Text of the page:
Samaritan Pentateuch

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Samaritan High Priest and Old Pentateuch, 1905

The Samaritan Pentateuch or Samaritan Torah is a special version of the Torah used by the Samaritans. This version was created at the latest 127 BC, when the Temple in Jerusalem was destroyed, and the Samaritans split from the other group in the Temple. As the name says, this version contains the first five books of Moses, or the Torah.

Scholars use the Samaritan Pentateuch when they want to find the meaning of words in the original Pentateuch or if they want to learn about the history of the different versions of the Bible. Some scrolls among the Dead Sea scrolls look like Samaritan Pentateuch.[1]

Samaritan practices are based on their version of the Five Books of Moses, which is slightly different from the Masoretic text or the Greek Septuagint texts. Some differences are small, such as the ages of different people mentioned in genealogy, while others are major, such as the commandment to only have one wife which appears in the Samaritan text but not in the other versions. (See Lev 18:18.)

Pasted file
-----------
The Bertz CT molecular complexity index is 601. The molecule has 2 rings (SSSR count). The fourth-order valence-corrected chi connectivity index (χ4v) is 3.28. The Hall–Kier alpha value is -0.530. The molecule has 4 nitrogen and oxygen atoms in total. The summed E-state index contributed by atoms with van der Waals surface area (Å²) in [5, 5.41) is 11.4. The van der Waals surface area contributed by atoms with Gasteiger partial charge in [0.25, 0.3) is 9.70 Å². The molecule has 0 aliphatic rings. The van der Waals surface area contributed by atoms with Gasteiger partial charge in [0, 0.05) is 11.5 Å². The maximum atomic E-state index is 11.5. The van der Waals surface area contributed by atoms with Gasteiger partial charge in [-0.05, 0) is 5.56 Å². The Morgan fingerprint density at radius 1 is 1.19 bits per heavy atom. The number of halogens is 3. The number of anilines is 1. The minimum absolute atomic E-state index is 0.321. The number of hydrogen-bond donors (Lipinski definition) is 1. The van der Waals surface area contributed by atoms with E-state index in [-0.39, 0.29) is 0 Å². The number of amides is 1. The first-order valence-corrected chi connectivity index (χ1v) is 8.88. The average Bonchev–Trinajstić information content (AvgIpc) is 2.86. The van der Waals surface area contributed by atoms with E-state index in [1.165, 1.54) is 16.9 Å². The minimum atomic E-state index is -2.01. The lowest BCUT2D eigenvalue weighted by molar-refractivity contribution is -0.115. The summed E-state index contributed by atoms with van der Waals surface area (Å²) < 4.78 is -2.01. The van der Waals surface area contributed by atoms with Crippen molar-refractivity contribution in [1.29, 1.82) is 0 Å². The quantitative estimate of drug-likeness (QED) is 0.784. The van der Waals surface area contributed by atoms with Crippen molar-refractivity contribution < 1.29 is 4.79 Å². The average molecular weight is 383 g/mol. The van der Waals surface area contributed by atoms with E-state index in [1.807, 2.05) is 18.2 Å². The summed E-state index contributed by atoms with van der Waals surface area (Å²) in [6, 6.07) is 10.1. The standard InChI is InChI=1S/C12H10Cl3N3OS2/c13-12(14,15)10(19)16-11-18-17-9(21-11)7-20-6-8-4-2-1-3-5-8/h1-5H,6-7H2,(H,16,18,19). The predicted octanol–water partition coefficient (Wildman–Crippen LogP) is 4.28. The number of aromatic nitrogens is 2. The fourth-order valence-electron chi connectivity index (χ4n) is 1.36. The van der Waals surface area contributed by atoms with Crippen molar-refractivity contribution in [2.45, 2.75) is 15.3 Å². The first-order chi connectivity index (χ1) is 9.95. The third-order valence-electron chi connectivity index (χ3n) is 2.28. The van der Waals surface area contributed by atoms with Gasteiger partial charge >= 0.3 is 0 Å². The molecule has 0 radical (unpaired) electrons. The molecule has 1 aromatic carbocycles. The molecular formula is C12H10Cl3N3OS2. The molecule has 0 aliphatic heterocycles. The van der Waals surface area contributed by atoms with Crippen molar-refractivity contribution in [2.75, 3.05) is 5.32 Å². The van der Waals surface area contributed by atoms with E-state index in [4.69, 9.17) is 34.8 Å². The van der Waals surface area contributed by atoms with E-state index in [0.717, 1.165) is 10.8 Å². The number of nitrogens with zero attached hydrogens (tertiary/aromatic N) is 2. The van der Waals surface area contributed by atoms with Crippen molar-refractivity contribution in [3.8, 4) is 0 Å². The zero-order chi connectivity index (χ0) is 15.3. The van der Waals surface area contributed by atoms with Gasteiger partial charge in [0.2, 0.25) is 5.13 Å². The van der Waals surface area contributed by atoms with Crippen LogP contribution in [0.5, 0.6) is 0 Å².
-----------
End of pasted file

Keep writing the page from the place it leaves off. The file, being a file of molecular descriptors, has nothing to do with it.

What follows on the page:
Special importance is attached to the Abisha Scroll, which is used in the Samaritan synagogue of Nablus. The Samaritans claim it was penned by Abishua, great-grandson of Aaron (1 Chronicles 6:35), thirteen years after the entry into the land of Israel under the leadership of Joshua, son of Nun.[2] But modern scholars have observed that the scroll appears to include work by different scribes from different centuries, with the oldest texts dating to the 12th century A.D.[3]

References[change | change source]

  1. The Canon Debate, McDonald & Sanders editors, 2002, chapter 6: Questions of Canon through the Dead Sea Scrolls by James C. VanderKam, page 94, citing private communication with Emanuel Tov on biblical manuscripts: Qumran scribe type c.25%, proto-Masoretic Text c. 40%, pre-Samaritan texts c.5%, texts close to the Hebrew model for the Septuagint c.5% and nonaligned c.25%.
  2. Emmanuel: studies in Hebrew Bible
  3. "The Abisha Scroll - 3,000 Years Old?" Bible Review, October 1991